The Life of the Mind: Selected Papers

By Jason W. Brown | Go to book overview
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With a few exceptions, the history of neuropsychology is the story of psychological theory translated into practical neurology. It is probably not an exaggeration to say that brain pathology has been of concern to psychology mainly to the extent that philosophy of mind, introspection, and inferences from experiments on normal subjects could be supported or disconfirmed by patterns of function breakdown. On the other hand, neurologists interested in more than case reports and anatomical localization have looked to psychological theory -- behavioral, gestalt, cognitive -- for explanations of clinical findings. Yet, for a long time I have thought this not to be the proper approach to the pathological material. It seemed that a psychology was lurking in the neurological clinic, one waiting to be built up directly on the study of pathological symptoms.

For me, as for others (notably Freud), the problem of aphasia pointed the way to psychological theory. The aphasias are a window into cognitive structure, and the search for a theory that explains the diversity of aphasic disorders leads to a theory that accounts, more generally, for disorders of action and perception. In other words, the aphasias provide the insight that principles underlying language and its disorders are fundamentally the same as those of other cognitive domains. This book is the record of a search for such a theory. In part, it grew out of questions that were raised by Karl Pribram in a gracious review of my book Mind, Brain and Consciousness and the obvious need that he exposed for me to delve more deeply into disorders of action and perception. In many ways, this collection is a response to that review, an effort to document and to extend the theory outlined in that monograph.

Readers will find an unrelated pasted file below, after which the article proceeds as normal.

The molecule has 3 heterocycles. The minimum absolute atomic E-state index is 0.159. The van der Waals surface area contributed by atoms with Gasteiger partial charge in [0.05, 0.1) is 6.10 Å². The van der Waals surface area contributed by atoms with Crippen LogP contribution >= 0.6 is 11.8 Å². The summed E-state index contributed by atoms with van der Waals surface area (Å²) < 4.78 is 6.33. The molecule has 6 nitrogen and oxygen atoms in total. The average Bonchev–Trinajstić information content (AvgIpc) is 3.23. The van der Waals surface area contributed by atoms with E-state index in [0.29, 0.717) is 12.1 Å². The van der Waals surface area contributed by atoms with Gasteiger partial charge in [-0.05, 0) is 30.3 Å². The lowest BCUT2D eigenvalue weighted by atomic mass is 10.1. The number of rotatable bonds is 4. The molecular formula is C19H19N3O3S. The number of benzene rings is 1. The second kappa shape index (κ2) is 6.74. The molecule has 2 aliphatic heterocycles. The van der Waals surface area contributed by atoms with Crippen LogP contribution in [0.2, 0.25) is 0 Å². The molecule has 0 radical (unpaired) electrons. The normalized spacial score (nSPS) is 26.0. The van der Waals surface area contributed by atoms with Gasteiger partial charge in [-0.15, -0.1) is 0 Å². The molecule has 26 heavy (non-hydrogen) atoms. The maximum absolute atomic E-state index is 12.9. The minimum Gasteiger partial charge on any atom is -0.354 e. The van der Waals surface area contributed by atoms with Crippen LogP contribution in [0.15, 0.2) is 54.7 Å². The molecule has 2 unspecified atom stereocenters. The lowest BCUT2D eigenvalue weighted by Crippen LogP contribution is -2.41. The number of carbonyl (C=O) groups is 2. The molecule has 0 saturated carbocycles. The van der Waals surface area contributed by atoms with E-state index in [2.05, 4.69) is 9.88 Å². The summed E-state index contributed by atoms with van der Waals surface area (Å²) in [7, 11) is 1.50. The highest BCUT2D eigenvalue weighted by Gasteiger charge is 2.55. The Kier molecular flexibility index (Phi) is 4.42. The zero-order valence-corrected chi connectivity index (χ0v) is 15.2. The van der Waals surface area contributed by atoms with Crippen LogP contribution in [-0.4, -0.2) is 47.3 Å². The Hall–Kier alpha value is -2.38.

The opportunity to begin the documentation was provided by an NIH research grant -- not of course for the study that was funded, but for the free time to do other things -- and the hospitality of George Miller during a year at Rockefeller. It was during this year that I realized that cognitive science, for all the euphoria, has little to offer to clinical study, although it does provide a good illustration of my opening contention.


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